After having been an assistant at the University of Vienna, Jan obtained the post of professor of botany at the university of Parma as well as becoming Director of the botanical garden. At that time, the duchy of Parma was no longer under Austrian jurisdiction following the Congress of Vienna after the defeat of Napoleon at Waterloo.
Giuseppe de Cristoforis died in 1837 bequeathing his collections to the town of Milan on condition that the municipality created a natural history museum whose direction had to be entrusted to Giorgio Jan, who offered his own collections. The Museo Civico di Storia Naturale di Milano was created the following year and is the oldest natural history museum of Italy. Jan immediately engaged Ferdinando Sordelli (1837–1916), artist and naturalist, who then illustrated his publications.
Jan’s main interest was botany, but he made immense collections of natural history, including fossils and minerals. With Giuseppe de Cristoforis, he published many catalogues of specimens, often offered for sale or exchange. In these many new species, were described mainly insects and molluscs.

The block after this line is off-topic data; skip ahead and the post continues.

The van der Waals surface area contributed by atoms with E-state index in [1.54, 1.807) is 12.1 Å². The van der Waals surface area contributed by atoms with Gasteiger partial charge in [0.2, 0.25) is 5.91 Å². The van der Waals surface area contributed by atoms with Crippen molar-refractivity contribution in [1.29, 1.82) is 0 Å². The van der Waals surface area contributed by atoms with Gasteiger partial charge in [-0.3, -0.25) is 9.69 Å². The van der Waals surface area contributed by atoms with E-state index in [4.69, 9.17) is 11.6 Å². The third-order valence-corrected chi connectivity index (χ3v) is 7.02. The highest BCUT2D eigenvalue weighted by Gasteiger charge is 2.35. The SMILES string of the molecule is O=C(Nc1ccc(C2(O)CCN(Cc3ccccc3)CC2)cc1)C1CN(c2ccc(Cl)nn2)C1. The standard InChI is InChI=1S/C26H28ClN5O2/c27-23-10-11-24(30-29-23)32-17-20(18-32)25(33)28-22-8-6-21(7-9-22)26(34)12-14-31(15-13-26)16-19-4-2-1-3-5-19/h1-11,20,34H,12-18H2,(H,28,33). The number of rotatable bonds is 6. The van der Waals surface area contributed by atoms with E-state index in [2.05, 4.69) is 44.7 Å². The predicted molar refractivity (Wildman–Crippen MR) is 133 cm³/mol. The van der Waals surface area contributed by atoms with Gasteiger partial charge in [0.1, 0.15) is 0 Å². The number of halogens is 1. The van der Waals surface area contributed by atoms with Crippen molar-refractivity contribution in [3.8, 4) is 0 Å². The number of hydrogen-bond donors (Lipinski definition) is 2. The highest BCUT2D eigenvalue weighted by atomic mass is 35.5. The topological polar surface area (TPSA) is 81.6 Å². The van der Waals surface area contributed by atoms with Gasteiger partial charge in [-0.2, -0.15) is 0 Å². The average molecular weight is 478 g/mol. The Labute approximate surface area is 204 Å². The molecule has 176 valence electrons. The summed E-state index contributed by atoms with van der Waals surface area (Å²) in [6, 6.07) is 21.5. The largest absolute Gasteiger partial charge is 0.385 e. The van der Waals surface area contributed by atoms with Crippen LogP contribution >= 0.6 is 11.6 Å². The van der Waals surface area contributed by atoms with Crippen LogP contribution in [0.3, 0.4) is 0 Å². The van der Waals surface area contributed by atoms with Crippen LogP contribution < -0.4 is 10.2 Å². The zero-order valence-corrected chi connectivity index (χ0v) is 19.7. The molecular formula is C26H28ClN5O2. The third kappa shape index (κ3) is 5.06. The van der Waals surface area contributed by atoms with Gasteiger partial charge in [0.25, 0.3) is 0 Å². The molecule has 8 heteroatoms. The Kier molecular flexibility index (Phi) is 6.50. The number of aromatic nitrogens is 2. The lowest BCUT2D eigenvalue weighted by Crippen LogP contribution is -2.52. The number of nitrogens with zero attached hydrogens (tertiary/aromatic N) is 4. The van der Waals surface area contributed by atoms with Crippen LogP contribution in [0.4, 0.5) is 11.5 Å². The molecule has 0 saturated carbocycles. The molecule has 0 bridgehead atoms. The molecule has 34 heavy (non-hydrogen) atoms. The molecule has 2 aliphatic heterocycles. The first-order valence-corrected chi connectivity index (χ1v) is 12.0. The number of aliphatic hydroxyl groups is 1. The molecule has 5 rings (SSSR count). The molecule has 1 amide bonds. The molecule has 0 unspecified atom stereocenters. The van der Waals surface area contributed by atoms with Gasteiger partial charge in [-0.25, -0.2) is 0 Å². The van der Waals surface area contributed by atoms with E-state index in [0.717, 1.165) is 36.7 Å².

In the scientific field of herpetology he is credited with having described more than 85 new species of snakes, and is honored by having several species and subspecies named after him, such as the Texas night snake (Hypsiglena torquata jani ), the Mexican pine snake (Pituophis deppei jani ), Jan's shovelsnout snake (Prosymna janii ), and Jan's centipede snake (Tantilla jani ). In the 1860s he began compiling what was to become the Iconographie Général des Ophidiens, an extensive illustrated collection of scientific papers relating to snakes, but he died before it was completed. The work was eventually finished and published in several parts by Sordelli.